Reflections on C.N. Annadurai on the 99th anniversary of his birth. Office was but an instrument for him to better the lives of others. Burning the midnight oil one night, he beckoned a ministerial colleague to say: ‘People are expecting a lot from us. We should not disappoint them.’
“There cannot be a more expansive heart than mine; they can’t find one.”
This was the remark of C.N. Annadurai, founder of the Dravida Munnetra Kazhagam (DMK) and later Chief Minister of Tamil Nadu, in the wake of E.V.K. Sampath’s exit with his supporters in the spring of 1961. Those who knew him could not agree more with him: such was his all-encompassing fondness and caring for others.
Sampath would henceforth refer to his erstwhile leader as “Mr/Comrade Annadurai,” much to the distress of many to whom the short “Anna” or “elder brother” most aptly described him. In his epitaph eight years later, Sampath would address Anna as “My elder brother!” and pithily portray the nation’s tribute to Anna’s unique attribute of affection: “Is there anything that can equal your conquest of the hearts? Oh! Victorious warrior, flags are flying half-mast in the whole of India, saluting your affection.”
Anna was neither god man nor film star. Yet his record funeral cortège illustrated how his triumph was collectively savoured. Ironically, as a young boy, the crowd-shy Anna would prefer the quiet Puniyakotteeswarar to the bustling Varadaraja Perumal temple in his native Kancheepuram. But his adult life would be inseparable from the masses — even outside India. In 1965, Singapore’s Lee Kwan Yew observed on Anna’s visit there that only Nehru had drawn such crowds before. Anna’s visit to the United States as Yale University’s Chubb Fellow in 1968 would evoke a similar reception. If Tamils felt hugely possessive of him, others were also fascinated by the phenomenon he was.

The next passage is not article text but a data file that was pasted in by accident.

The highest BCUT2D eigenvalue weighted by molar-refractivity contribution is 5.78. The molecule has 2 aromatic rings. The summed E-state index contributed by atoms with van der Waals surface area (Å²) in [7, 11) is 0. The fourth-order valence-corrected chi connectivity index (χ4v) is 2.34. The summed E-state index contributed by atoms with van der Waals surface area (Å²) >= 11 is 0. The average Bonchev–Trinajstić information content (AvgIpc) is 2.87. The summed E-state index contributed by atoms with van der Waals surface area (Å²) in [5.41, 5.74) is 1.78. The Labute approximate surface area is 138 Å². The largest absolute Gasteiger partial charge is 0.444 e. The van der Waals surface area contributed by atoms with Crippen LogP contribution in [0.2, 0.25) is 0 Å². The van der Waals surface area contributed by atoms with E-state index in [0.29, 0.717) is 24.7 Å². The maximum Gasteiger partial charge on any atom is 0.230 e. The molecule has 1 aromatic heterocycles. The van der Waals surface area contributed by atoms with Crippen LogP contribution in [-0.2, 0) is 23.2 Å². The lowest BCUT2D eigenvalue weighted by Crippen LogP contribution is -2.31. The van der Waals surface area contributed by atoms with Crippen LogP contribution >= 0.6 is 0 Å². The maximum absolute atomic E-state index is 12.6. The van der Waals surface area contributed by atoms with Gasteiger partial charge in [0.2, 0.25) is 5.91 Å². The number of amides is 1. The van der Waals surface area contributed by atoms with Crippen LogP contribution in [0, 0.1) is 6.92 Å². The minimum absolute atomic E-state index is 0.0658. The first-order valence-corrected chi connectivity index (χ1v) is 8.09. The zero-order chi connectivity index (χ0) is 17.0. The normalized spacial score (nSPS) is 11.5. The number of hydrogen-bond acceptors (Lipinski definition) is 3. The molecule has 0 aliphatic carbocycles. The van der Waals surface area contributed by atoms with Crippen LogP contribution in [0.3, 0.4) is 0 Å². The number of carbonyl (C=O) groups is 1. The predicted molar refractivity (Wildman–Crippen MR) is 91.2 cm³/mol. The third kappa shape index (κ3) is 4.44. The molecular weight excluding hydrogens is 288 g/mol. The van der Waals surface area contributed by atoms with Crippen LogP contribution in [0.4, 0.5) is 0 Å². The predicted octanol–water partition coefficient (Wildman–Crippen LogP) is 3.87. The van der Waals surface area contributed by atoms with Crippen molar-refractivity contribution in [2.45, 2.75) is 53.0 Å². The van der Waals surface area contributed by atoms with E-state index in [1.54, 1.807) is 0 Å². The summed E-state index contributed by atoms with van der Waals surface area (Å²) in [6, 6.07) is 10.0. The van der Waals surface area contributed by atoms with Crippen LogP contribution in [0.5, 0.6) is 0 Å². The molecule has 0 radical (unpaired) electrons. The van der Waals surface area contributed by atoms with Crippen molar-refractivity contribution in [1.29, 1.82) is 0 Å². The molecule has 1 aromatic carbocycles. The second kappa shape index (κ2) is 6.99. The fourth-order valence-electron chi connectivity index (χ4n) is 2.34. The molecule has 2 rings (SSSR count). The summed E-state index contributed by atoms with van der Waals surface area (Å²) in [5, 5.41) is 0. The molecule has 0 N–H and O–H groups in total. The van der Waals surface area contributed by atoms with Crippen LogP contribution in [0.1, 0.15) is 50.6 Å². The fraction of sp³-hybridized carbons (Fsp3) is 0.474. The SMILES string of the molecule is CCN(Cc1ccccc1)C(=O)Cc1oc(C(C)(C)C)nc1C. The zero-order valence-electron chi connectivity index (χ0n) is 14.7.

A magical orator and compelling writer, Anna’s gifts were greatly accentuated by the kudumba paasam or ‘family affection’ he breathed into his environment. His DMK was akin to a large family where all were his younger siblings. Consequently, Anna and his associates displaced priests in life cycle rites and shared both the celebrations and tribulations of the party’s families. Even as Chief Minister, Anna would be seen effecting rapprochements between estranged couples or reuniting families. Nothing else could be expected from the one who observed: “Since one mother’s womb cannot take us all, we are born to several mothers.”
Anna’s guru, the crusty reformer E.V. Ramasamy ‘Periyar’ (EVR), advocated that social emancipation should presage political independence. Such was the plight of the socially oppressed and the poor in the south and even Swami Vivekananda would remark on the caste cruelty in this region. Unlike the iconoclast leader, however, Anna, the genteel disciple, chastised Aryanism, caste, ritualistic religion, unethical pontiffs, feudal landlords, and the heartless rich in a much more acceptable manner. Doors hitherto shut to the movement opened to him. EVR and Anna re-worked and redeemed Tamil identity and self-respect, their powerful interpretation of caste precluding any class analysis.